For two officials in the Phoenix suburb of Tempe, Ariz., which is taking the lead on new technologies, collaboration and sustainable systems are key.
Mayor Mark Mitchell was elected in May 2012, and is a third-generation Arizonan with deep roots in the community. Before becoming mayor, he was elected to the City Council in March of 2000 and served three four-year terms. Mitchell also is on the Board of Directors of the Greater Phoenix Economic Council and serves as Tempe’s representative on the Maricopa Association of Government’s Regional Council, Regional Council Executive Committee, and Transportation Policy Committee.
Dr. Braden Kay is the city's sustainability program manager — he works with departments on reaching sustainability targets in energy, transportation, waste, water, land use, local food, housing and social issues. He received a Ph.D. from Arizona State's School of Sustainability for his dissertation work on stakeholder engagement and strategy building within the city of Phoenix, and was recently the sustainability project manager for the city of Orlando, Fla., where he led sustainability implementation in waste diversion, urban forestry and urban agriculture.
In this interview with Government Technology's FutureStructure, Mitchell and Kay talk multi-modal transportation systems, being a test hub for autonomous vehicles and the importance of being a resilient city.
This interview has been edited for clarity and length.
Would you give an overview of Tempe's current transportation environment?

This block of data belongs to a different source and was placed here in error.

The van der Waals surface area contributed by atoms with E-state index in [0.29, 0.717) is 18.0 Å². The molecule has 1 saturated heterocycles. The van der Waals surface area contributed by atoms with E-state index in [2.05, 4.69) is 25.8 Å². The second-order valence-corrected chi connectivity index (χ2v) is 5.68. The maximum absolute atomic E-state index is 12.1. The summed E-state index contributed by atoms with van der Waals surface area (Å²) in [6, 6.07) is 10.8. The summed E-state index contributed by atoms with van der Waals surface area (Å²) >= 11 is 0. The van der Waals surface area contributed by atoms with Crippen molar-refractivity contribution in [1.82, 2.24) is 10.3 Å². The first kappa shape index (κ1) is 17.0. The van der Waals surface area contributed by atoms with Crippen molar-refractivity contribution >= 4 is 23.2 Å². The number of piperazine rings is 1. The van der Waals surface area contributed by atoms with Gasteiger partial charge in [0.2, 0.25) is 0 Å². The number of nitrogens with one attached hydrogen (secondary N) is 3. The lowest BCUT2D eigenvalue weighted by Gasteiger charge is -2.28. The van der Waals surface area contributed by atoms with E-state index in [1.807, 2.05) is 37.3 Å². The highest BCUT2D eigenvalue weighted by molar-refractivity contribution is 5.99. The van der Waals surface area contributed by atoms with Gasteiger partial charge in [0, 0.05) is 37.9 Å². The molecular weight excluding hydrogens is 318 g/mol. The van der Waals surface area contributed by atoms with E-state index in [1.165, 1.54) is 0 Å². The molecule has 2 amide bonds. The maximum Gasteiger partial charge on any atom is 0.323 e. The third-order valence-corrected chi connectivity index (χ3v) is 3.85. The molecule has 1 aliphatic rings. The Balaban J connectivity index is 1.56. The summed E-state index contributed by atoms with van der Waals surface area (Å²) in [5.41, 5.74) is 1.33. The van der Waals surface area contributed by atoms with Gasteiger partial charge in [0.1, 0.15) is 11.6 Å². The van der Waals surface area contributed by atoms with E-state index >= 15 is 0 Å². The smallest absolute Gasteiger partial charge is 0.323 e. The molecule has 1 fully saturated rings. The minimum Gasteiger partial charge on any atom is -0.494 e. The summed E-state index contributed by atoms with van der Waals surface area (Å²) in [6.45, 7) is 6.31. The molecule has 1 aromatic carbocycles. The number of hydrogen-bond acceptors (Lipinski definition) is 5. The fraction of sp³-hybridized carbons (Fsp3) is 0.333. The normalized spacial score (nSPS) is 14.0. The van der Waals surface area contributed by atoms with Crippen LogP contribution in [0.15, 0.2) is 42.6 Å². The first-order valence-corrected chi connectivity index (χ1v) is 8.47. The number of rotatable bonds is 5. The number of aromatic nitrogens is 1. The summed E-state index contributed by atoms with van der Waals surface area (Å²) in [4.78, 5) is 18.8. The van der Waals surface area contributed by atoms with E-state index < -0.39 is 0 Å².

Mitchell: We're very fortunate to work on a regional public policy transportation basis with the Maricopa Association of Governments (MAG), our local municipal planning organization. I'm on the executive committee, and we do all of our public transportation planning through this regional cooperative. From this has evolved a truly multi-modal system for the center of the Phoenix metro area of the Valley, between Mesa, Tempe and Phoenix. Tempe has a goal of becoming a "20-minute" city. (Editor's note: A 20-minute city is characterized by a vibrant mix of commercial, recreational, civic and residential establishments within a 1-mile walking distance, 4-mile bicycle ride, or a 20-minute transit ride.)
For example, we have a neighborhood circulator that is free to our residents all powered by natural gas as part of a sales tax that the residents passed in 1996 that does not sunset. We look at the quality of life of our community in terms of mobility and transportation networks with bike lanes. It's a true combination and working regionally to help all the communities because we're all interconnected. It's really been efficient.
Another example, we're doing a streetcar. It's initially starting out with just the city of Tempe, but the future proposed plan is to connect to Mesa. We'll also link to the light rail system, which connects Mesa, Tempe and Phoenix, and eventually out to Glendale.
So we're very lucky in terms of having a regional approach to it to help solve the issues. In Tempe, we offer free bus passes and transit passes to our youth so that we can help educate the next generation to understand what public transportation is. I think, to date, we're the only city in the valley doing this, but we're starting to see it take root in other cities as well.
It's not going to happen overnight. The Phoenix metro area is like a mini L.A. in terms of freeway systems and cars.
So do you feel you're future-proofing your transportation system by these actions?
Mitchell: I don't know if we're future-proofing it, but I think everything we do helps. We always look at all the options. Always look at what's going to happen 10, 20, 30, 40, 50 years down the road, and as an elected official, that's what I have to do because we have to have it sustainable for the next generation. We think regionally, because providing connectivity via transit also helps with economic development. It brings everybody closer together.